When I was young, I think I was more frightened/in awe of my parents, because there was a much bigger gap between adults and children. We spent less time with them. We were probably in the home with them more, but we weren’t necessarily engaging with them. I used to spend hours in the garden on my roller skates, or biking round the estate we lived on, and I did my homework in my room on my own. My dad and I went horse riding together and we would go to WHSmiths most Saturdays, but when he was watching Match of the Day or reading the paper, I would make myself scarce. I did talk to my parents but I knew very little about their lives or their thoughts. It made them more mysterious and removed from my little world. At school I didn’t know my primary school teachers’ first names, if they were married or had children or what they liked to do on weekends. I was only given access to them as my teacher. In relation to a couple of them, I’m glad I didn’t know!
As 21st century parents we’re encouraged to interact with our children as much as we can. That’s not a bad thing. I don’t want my children to feel distant from me or that they can’t ask me to hang out. They certainly don’t. I would say my children think it’s their right to have all of my attention, all of the time. So much so that if I were to sit down and read a book on a Saturday afternoon, they would hunt me down and do everything in their power to distract and over power. This would include bitter complaints of being bored and me being a mean mum.
I actually think we do have a relatively healthy balance of our children getting to do what they want and them coming along for what we want to do. For example, we have fought hard to make family walks an acceptable part of the weekend routine, but we have endured many miles of weeping and gnashing of teeth from child number one, and promises of ice creams or lemonades at the finish line are standard tools for getting compliance.
It’s not like I loved family walks when I was a child or that I loved every meal mum put on the table. The difference is that when I was seven, I would generally accept what the adult said as final, and whilst I might have lodged a complaint here and there, I would never have dared to embark on an argument with an adult over what I wanted. I feel like I argue with my children every day, usually between the hours of 4pm and 8pm.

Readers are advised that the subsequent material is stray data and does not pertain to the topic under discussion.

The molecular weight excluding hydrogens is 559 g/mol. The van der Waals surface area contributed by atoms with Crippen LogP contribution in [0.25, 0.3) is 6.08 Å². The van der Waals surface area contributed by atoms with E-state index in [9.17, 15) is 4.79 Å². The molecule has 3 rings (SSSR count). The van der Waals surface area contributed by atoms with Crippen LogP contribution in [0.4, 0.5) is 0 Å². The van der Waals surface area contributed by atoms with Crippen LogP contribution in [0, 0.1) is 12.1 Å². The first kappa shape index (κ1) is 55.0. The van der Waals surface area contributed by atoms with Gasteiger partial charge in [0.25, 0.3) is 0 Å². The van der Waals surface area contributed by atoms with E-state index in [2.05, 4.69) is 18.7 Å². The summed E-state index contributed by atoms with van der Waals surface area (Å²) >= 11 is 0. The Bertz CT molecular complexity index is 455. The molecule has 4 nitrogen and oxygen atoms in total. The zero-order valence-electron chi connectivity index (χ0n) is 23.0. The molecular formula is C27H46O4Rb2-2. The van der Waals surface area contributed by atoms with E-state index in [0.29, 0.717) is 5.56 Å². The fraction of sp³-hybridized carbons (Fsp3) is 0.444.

I realise that the movement of giving children more empowerment has the best of intentions, in terms of children not being abused, neglected or overlooked. However, I still want children to realise that for the most part, particularly in a loving family, adults should be trusted, respected and allowed to lead. We all need our time to be children, to have little or no responsibility, to not have to make decisions for the greater good, instead just make decisions that are in a child’s realm of understanding. Children should spend time away from adults, so they can play without agenda, exercise their imaginations and figure out that boredom is a state of mind, not a lack of food or television.
It feels like it’s too late to bring up Charlie and Lola. Our children are growing up in an entirely different world, but I don’t want to make that an excuse for rudeness. I am going to fight hard to teach my children that we have their best interests at heart, that we are ultimately in control until they are 18 and we have the right to say no. I believe they will thank us for it when they finally are given the burdens of adulthood. I have one request of the parenting generations who came before us; don’t judge us or our children based on the world of yesteryear. Seriously we would love to go back to a simpler time before Peppa Pig and iPhones, but it’s too late. Maybe have some sympathy for those that are the pioneering parents in the era of Apple, Netflix, social media and XBox. We’re literally fighting for our rights!
Great blog! Have you also noticed how modern remakes of old shows such as Postman Pat have reimagined the adult to be an idiot too? In Pats’s SDS he is utterly incompetent at delivering packages. He screws up every job. I’m sure he was never that inefficient in our day!